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(2001) (Woody Allen, Helen Hunt) (PG-13)

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Comedy: A 1940s insurance investigator tries to figure out who's robbing homes where he's previously installed elaborate security systems, all while being unaware that he's the actual thief who's being controlled by a criminal hypnotist.
It's 1940 and CW Briggs (WOODY ALLEN) is one of the best insurance investigators working for North Coast Casualty and Fidelity of New York. A sexist, middle-aged man who enjoys flirting with Jill (ELIZABETH BERKLEY), one of the office secretaries, CW uses his intuition and street connections as much as standard detective measures to crack various insurance claim cases.

Not surprisingly, he doesn't get along with Betty Ann Fitzgerald (HELEN HUNT), the strong-willed and confident efficiency expert who's been shaking up the status quo ever since joining the company. Since she's having an affair with their married office boss, Chris Magruder (DAN AYKROYD), CW must put up with her changes and snide remarks thrown back at him.

Their antagonism is brought to an amusing head at a birthday party for coworker George Bond (WALLACE SHAWN) where Voltan the Magician (DAVID OGDEN STIERS) hypnotizes the two - using a jade scorpion pendant - and makes them believe they're really in love. They then do just that, at least until Voltan breaks the trance, and CW doesn't believe coworker Al (BRIAN MARKINSON) afterwards when he explains what happens.

Nor can the investigator believe that someone is robbing places where he previously installed security systems. Having to deal with both Betty Ann and a rich femme fatale, Laura Kensington (CHARLIZE THERON) while trying to crack those crimes, little does CW know that he's still under Voltan's spell and is repeatedly robbing homes under his command. From that point on, and as he becomes the prime suspect to outside detectives Joe Coopersmith (PETER LINARI) and Herb Coopersmith (MICHAEL MULHEREN), CW does what he can to clear his name all while trying to solve the case.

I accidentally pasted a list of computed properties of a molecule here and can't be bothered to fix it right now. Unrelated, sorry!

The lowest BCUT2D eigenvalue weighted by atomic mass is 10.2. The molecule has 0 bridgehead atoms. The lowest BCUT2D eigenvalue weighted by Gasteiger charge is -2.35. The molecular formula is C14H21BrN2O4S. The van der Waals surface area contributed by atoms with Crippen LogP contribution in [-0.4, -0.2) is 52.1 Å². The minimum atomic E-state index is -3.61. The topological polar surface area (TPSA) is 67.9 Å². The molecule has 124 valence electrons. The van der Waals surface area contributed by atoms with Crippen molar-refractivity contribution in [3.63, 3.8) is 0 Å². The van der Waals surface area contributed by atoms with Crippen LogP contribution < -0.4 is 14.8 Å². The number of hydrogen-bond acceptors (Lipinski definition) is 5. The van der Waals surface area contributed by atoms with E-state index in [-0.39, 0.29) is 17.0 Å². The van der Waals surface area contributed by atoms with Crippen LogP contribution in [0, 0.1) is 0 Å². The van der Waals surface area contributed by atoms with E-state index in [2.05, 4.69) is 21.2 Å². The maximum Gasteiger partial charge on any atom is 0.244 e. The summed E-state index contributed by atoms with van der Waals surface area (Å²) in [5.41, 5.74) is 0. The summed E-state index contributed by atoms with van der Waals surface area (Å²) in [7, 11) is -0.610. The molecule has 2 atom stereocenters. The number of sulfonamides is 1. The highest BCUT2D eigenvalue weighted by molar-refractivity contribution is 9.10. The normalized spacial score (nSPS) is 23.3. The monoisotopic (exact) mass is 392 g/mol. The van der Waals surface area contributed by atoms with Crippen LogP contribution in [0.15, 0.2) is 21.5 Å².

OUR TAKE: 6 out of 10
Although I've seen it done on TV and in the movies, I've never personally witnessed anyone be hypnotized, do things under command, and then be unaware of that after being brought out of the trance. Accordingly, I can't attest whether it's something that can be done or is simply a neat, fictional concept.

Then again, maybe I'm currently under the suggestion of a hypnotist who's making me think just that or write this review. Of course, if the hypnotist were smart, he or she would have me pulling off various criminal deeds for them, such as robbing wealthy residences. That would be the "perfect" crime since I wouldn't recall being the participant, but would also be a bummer should I be an insurance investigator called upon to examine such crimes.

That's the fun and witty premise of writer, director and star Woody Allen's latest film, "The Curse of the Jade Scorpion." Like the filmmaker's pictures such as "The Purple Rose of Cairo," "Bullets Over Broadway," and "Radio Days," this comedy is a period piece filled with the standard jazz score and terrific production values. It also has Allen doing his normal shtick in front of the camera - namely that of portraying a dweeb-like, stammering character who thinks he's God's gift to woman and has a quick, witty and/or sarcastic comeback to most everything anyone says.

While Allen thankfully pretty much avoids the neurotic and/or insecure material that once worked in his films but recently has become tiresome and somewhat annoying, one's enjoyment of his character and thus the film will depend greatly on one's view of and tolerance for Allen.